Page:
Dickens’s Jew — from evil to delightful

By Charles Drazin, May 3, 2013

When David Lean directed Oliver Twist 65 years ago, the character of Fagin had already been long established as a popular villain. There was the serialisation and subsequent editions of Charles Dickens's novel, while the celebrated actor-manager Herbert Beerbohm Tree played the part in a successful stage version in 1905. And there had been many film adaptations.


The tragic poet Oscar Wilde called a genius

By Jennifer Lipman, April 26, 2013

A handwritten poem written by one of Victorian Jewry's most highly-regarded writers and feminist thinkers shortly before her suicide is expected to fetch up to £3,000 when it is auctioned next month.


Book gives crash course on glatt sex for Orthodox

By Nathan Jeffay, April 26, 2013

In 1999, Rabbi Shmuley Boteach wrote Kosher Sex. Now, there’s glatt sex.

For what is believed to be the first time, from next month, Charedim will be able to buy a Hebrew-language sex guide written especially for them.


Review: Children of the sun

By John Nathan, April 22, 2013

Unlike his contemporary Chekhov, it’s not only Russia’s pre-revolutionary privileged class who populate Maxim Gorky’s plays but a hostile and starving proletariat. This work, which the political dramatist and activist wrote from his St Petersburg prison during Russia’s aborted 1905 revolution, gives a sense of them circling the home of scientist Protasov.


Herzog play for London

By Jennifer Lipman, April 18, 2013

The play that put a Jewish-American writer in the running for a Pulitzer Prize, will be staged in London next month.

Amy Herzog was named as a finalist for the most prestigious award in American culture this week, for 4000 Miles, her drama about the reunion between a communist grandmother and her 21-year-old grandson.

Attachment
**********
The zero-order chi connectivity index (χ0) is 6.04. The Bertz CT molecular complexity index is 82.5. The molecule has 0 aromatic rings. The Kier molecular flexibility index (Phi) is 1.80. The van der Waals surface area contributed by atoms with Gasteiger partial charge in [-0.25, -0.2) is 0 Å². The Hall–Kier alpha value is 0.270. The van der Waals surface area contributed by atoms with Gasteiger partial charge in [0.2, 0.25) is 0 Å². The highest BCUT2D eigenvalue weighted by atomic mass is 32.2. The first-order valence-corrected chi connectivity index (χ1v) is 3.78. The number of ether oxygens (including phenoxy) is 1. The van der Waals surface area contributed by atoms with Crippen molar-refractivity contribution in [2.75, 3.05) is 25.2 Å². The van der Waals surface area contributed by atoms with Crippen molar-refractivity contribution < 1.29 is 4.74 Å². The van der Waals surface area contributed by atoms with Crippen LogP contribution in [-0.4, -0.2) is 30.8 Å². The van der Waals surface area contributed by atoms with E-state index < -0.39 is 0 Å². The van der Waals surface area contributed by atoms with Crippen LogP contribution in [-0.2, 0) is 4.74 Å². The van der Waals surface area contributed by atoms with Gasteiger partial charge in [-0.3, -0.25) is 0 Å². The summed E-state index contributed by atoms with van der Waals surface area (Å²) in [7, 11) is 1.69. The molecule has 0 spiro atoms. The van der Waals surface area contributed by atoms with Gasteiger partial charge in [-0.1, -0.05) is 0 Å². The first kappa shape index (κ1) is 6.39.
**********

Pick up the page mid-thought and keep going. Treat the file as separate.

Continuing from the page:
Last woman standing as four fail to make shortlist

By Jennifer Lipman, April 18, 2013

With five Jewish writers nominated for the annual Women’s Prize for Fiction, sheer probability alone would have meant at least one would make the shortlist.

In the event, only A M Homes remains a contender for the £30,000 award— formerly called the Orange Prize — after Francesca Segal, Shani Boianjiu, Deborah Copaken Kogan and Sheila Heti failed to make the cut this week.


My Granta moment made mum proud

By Clive Sinclair, April 18, 2013

Back when I was young, lists seemed like fences on the open range. But secretly I was pleased to be corralled among other literary thoroughbreds. Did being on Granta’s first-ever list 30 years ago make a difference to anything other than my ego? You bet.


Revealed: the UK’s best young writers

By Jennifer Lipman, April 18, 2013

A rabbi's son and the author of a book about a rabbi's daughter have been named as two of the most promising novelists in the country.


Women's Prize for Fiction: AM Homes on shortlist

By Jennifer Lipman, April 16, 2013

Jewish novelist AM Homes remains in the running for the annual Women's Prize for Fiction following the shortlist announcement this morning.

The author is shortlisted for the £30,000 prize – formerly the Orange Prize – for her novel May We Be Forgiven, of which JC critic Madeleine Kingsley wrote: "I would not lose a word of her whip-sharp wit or unerring dialogue".


Naomi Alderman, Benjamin Markovits on 2013 Granta List

By Jennifer Lipman, April 15, 2013

Jewish novelists Naomi Alderman and Benjamin Markovits have been named among the 20 most promising young British writers by Granta on its prestigious once-a-decade list.

The Granta List, which first appeared in 1983, identifies 20 promising wordsmiths under the age of 40.